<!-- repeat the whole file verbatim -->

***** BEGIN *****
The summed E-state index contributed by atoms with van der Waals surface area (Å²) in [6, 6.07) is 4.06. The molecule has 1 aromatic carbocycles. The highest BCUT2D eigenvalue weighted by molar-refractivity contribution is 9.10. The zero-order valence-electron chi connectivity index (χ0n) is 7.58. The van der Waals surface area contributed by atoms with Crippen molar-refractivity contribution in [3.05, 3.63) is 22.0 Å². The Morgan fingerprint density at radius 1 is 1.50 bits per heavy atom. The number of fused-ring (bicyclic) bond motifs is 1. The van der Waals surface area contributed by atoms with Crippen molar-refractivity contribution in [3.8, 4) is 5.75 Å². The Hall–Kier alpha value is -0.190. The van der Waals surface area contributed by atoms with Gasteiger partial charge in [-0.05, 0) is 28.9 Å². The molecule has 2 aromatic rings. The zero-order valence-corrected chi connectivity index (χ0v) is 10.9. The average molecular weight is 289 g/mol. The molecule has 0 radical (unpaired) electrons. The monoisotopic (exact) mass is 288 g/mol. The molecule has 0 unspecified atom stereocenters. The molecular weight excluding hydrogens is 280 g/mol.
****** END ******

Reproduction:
The summed E-state index contributed by atoms with van der Waals surface area (Å²) in [6, 6.07) is 4.06. The molecule has 1 aromatic carbocycles. The highest BCUT2D eigenvalue weighted by molar-refractivity contribution is 9.10. The zero-order valence-electron chi connectivity index (χ0n) is 7.58. The van der Waals surface area contributed by atoms with Crippen molar-refractivity contribution in [3.05, 3.63) is 22.0 Å². The Morgan fingerprint density at radius 1 is 1.50 bits per heavy atom. The number of fused-ring (bicyclic) bond motifs is 1. The van der Waals surface area contributed by atoms with Crippen molar-refractivity contribution in [3.8, 4) is 5.75 Å². The Hall–Kier alpha value is -0.190. The van der Waals surface area contributed by atoms with Gasteiger partial charge in [-0.05, 0) is 28.9 Å². The molecule has 2 aromatic rings. The zero-order valence-corrected chi connectivity index (χ0v) is 10.9. The average molecular weight is 289 g/mol. The molecule has 0 radical (unpaired) electrons. The monoisotopic (exact) mass is 288 g/mol. The molecule has 0 unspecified atom stereocenters. The molecular weight excluding hydrogens is 280 g/mol.